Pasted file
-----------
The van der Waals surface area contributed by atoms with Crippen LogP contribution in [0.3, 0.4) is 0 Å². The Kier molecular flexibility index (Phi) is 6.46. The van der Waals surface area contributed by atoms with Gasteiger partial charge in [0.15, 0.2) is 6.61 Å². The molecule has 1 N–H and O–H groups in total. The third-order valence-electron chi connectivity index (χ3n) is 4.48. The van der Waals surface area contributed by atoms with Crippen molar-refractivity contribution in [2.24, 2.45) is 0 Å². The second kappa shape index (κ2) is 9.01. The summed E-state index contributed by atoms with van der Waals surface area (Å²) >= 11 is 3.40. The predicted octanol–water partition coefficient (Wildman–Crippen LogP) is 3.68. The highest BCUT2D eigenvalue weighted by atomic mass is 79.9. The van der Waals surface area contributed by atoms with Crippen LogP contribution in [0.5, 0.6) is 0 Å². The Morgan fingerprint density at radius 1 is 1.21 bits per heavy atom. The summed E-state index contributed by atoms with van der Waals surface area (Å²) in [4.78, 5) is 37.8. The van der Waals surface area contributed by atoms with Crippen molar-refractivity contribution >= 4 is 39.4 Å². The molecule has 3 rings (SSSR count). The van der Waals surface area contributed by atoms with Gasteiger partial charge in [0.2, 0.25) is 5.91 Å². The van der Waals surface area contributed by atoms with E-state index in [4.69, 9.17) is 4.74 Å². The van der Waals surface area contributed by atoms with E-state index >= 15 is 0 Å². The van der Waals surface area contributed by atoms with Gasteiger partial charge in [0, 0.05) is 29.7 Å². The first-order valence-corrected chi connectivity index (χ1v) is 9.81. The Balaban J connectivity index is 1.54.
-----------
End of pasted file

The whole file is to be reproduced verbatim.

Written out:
The van der Waals surface area contributed by atoms with Crippen LogP contribution in [0.3, 0.4) is 0 Å². The Kier molecular flexibility index (Phi) is 6.46. The van der Waals surface area contributed by atoms with Gasteiger partial charge in [0.15, 0.2) is 6.61 Å². The molecule has 1 N–H and O–H groups in total. The third-order valence-electron chi connectivity index (χ3n) is 4.48. The van der Waals surface area contributed by atoms with Crippen molar-refractivity contribution in [2.24, 2.45) is 0 Å². The second kappa shape index (κ2) is 9.01. The summed E-state index contributed by atoms with van der Waals surface area (Å²) >= 11 is 3.40. The predicted octanol–water partition coefficient (Wildman–Crippen LogP) is 3.68. The highest BCUT2D eigenvalue weighted by atomic mass is 79.9. The van der Waals surface area contributed by atoms with Crippen LogP contribution in [0.5, 0.6) is 0 Å². The Morgan fingerprint density at radius 1 is 1.21 bits per heavy atom. The summed E-state index contributed by atoms with van der Waals surface area (Å²) in [4.78, 5) is 37.8. The van der Waals surface area contributed by atoms with Crippen molar-refractivity contribution >= 4 is 39.4 Å². The molecule has 3 rings (SSSR count). The van der Waals surface area contributed by atoms with Gasteiger partial charge in [0.2, 0.25) is 5.91 Å². The van der Waals surface area contributed by atoms with E-state index in [4.69, 9.17) is 4.74 Å². The van der Waals surface area contributed by atoms with E-state index >= 15 is 0 Å². The van der Waals surface area contributed by atoms with Gasteiger partial charge in [0, 0.05) is 29.7 Å². The first-order valence-corrected chi connectivity index (χ1v) is 9.81. The Balaban J connectivity index is 1.54.